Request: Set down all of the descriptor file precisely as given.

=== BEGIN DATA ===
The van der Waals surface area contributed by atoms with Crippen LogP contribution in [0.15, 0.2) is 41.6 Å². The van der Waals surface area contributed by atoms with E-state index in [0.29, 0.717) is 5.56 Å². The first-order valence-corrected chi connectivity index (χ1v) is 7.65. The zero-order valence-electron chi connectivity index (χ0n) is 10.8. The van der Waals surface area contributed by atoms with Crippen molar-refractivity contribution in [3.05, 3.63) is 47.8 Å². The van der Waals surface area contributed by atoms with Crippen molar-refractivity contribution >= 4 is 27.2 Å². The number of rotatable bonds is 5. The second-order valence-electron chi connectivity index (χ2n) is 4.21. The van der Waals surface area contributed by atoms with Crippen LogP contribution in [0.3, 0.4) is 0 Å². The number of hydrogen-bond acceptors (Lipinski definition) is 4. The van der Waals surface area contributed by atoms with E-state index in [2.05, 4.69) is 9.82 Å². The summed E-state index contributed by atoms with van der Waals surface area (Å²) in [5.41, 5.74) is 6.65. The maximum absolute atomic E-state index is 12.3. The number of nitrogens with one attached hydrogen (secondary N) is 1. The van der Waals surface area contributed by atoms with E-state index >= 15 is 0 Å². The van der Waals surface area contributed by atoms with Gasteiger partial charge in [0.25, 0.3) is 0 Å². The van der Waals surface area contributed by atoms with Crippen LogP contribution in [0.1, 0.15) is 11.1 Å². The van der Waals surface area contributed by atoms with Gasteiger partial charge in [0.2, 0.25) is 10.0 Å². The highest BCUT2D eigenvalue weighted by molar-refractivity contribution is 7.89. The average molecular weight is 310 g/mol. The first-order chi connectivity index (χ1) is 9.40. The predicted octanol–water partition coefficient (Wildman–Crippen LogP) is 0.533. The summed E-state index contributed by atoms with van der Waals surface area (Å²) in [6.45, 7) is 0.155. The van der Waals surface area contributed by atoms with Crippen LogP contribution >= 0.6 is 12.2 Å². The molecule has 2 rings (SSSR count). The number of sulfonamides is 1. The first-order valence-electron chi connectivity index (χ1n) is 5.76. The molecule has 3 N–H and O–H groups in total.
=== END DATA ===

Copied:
The van der Waals surface area contributed by atoms with Crippen LogP contribution in [0.15, 0.2) is 41.6 Å². The van der Waals surface area contributed by atoms with E-state index in [0.29, 0.717) is 5.56 Å². The first-order valence-corrected chi connectivity index (χ1v) is 7.65. The zero-order valence-electron chi connectivity index (χ0n) is 10.8. The van der Waals surface area contributed by atoms with Crippen molar-refractivity contribution in [3.05, 3.63) is 47.8 Å². The van der Waals surface area contributed by atoms with Crippen molar-refractivity contribution >= 4 is 27.2 Å². The number of rotatable bonds is 5. The second-order valence-electron chi connectivity index (χ2n) is 4.21. The van der Waals surface area contributed by atoms with Crippen LogP contribution in [0.3, 0.4) is 0 Å². The number of hydrogen-bond acceptors (Lipinski definition) is 4. The van der Waals surface area contributed by atoms with E-state index in [2.05, 4.69) is 9.82 Å². The summed E-state index contributed by atoms with van der Waals surface area (Å²) in [5.41, 5.74) is 6.65. The maximum absolute atomic E-state index is 12.3. The number of nitrogens with one attached hydrogen (secondary N) is 1. The van der Waals surface area contributed by atoms with E-state index >= 15 is 0 Å². The van der Waals surface area contributed by atoms with Gasteiger partial charge in [0.25, 0.3) is 0 Å². The van der Waals surface area contributed by atoms with Crippen LogP contribution in [0.1, 0.15) is 11.1 Å². The van der Waals surface area contributed by atoms with Gasteiger partial charge in [0.2, 0.25) is 10.0 Å². The highest BCUT2D eigenvalue weighted by molar-refractivity contribution is 7.89. The average molecular weight is 310 g/mol. The first-order chi connectivity index (χ1) is 9.40. The predicted octanol–water partition coefficient (Wildman–Crippen LogP) is 0.533. The summed E-state index contributed by atoms with van der Waals surface area (Å²) in [6.45, 7) is 0.155. The van der Waals surface area contributed by atoms with Crippen LogP contribution >= 0.6 is 12.2 Å². The molecule has 2 rings (SSSR count). The number of sulfonamides is 1. The first-order valence-electron chi connectivity index (χ1n) is 5.76. The molecule has 3 N–H and O–H groups in total.